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Old 01-11-2009, 12:32 PM   #1
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Gas water heater leaks at all fittings


I have a GE 50 gallon natural gas hot water heater that is less than five years old. This week I discovered that all of the fittings on the top are rusted and leaking. When I dry them, water continues to seep out.
A. Any guesses as to what would have caused this? The older unit that I replaced was over twenty years old before it finally leaked through so I think I would rule out extreme water conditions.
B. Should I try removing all fittings, cleaning and re-installing? Other than the dip (fill) tube, are there replaceable gaskets, etc? I don't remember any when installing the heater.

FYI- I installed the heater with the help of a neighbor who is a refrigeration/HVAC contractor with a solid background in this area.

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Old 01-11-2009, 05:04 PM   #2
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Gas water heater leaks at all fittings


When you installed it, you probably used standard galvanized fittings without any di-electric fittings to help prevent corrosion between two dissimilar metals (galvanized to copper?).
If they're leaking, you shluld replace all of those fittings, and use teflon tape on the threads.
Good LucK!
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Old 01-11-2009, 05:45 PM   #3
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Gas water heater leaks at all fittings


A picture is worth a thousand words in describing this problem. As Mike stated, dissimilar metals can cause all sorts of corrosion without dielectric nipples/unions. Perhaps the pipes were never sealed correctly, but I'm thinking electrolysis is eating them from the inside.
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Old 01-12-2009, 09:17 PM   #4
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Gas water heater leaks at all fittings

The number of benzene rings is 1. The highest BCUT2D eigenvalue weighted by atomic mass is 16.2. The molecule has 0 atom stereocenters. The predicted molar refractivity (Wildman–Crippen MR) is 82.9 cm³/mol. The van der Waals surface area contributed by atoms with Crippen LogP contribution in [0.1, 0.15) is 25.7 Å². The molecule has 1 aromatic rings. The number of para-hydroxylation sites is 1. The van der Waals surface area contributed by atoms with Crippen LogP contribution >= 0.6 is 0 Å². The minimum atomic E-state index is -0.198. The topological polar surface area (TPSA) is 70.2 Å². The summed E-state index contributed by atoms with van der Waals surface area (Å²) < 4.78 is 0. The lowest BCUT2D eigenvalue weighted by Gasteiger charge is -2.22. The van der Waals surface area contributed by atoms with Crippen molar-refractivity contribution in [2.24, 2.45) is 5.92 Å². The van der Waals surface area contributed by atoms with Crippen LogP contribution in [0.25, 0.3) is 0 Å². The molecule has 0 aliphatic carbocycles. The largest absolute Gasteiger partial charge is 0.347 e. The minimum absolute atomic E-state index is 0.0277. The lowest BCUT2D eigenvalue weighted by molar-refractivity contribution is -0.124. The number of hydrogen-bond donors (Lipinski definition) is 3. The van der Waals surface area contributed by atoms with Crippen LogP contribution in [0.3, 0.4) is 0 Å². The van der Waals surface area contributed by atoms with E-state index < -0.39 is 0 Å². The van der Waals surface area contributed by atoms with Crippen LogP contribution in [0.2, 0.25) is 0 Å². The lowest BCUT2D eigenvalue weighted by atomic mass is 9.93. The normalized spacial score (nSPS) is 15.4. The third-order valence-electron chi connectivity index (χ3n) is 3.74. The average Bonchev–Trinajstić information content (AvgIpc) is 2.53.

Update:

GE reports that I registered this unit in 2002. Time must have gotten away a little, so it is seven years old. Having a hard time finding the original docs.

Closer inspection after cleaning away most of the crud from two of the areas shows that the top cover has corroded away from around the fittings. Since it continued to seep, I turned off the supply, drained down about a gallon off the top, and set the stat to pilot. Had a local plumbing contractor come by and look at it. He suspects 90% that the tank has failed and that water is simply going out from the top wherever it can find. For example, there is also rust and corrosion around the sheet metal screws that attach the vent stack. He said to plan on replacing it, hopefully with some warranty assistance from GE. They (GE) told me to take everything apart, "refill" it (which was eventually clarified to mean to apply more sealant or tape) and then call them back. Basically uninstall and re-install a defective and worn out product.

Tomorrow I will probably try to turn it back on so the MS can get a quick shower and at the same time watch these areas more closely after they have dried out overnight to see if I can tell where the flow comes out from, i.e. the fitting itself, down in the tank from under the fittings, etc.

Will try to get some photos maybe tomorrow.

In the meantime, any suggestions for a brand other than GE/Rheem?
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Old 01-12-2009, 09:52 PM   #5
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Gas water heater leaks at all fittings


Anymore, if you buy a name brand water heater you're buying an ok product. There isn't one brand that stands out as much better than the others. GE, Whirlpool, Bradford White, and AO Smith are all pretty common brands.

Installing/replacing a water heater isn't hard. If you want to do it yourself you'll certainly get plenty of help here.
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Old 01-13-2009, 08:00 AM   #6
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Gas water heater leaks at all fittings


kc
Here's two thousand words worth.

Notice how many places on the top have corrosion, especially around the relief valve. The others are the same but more photos would be redundant.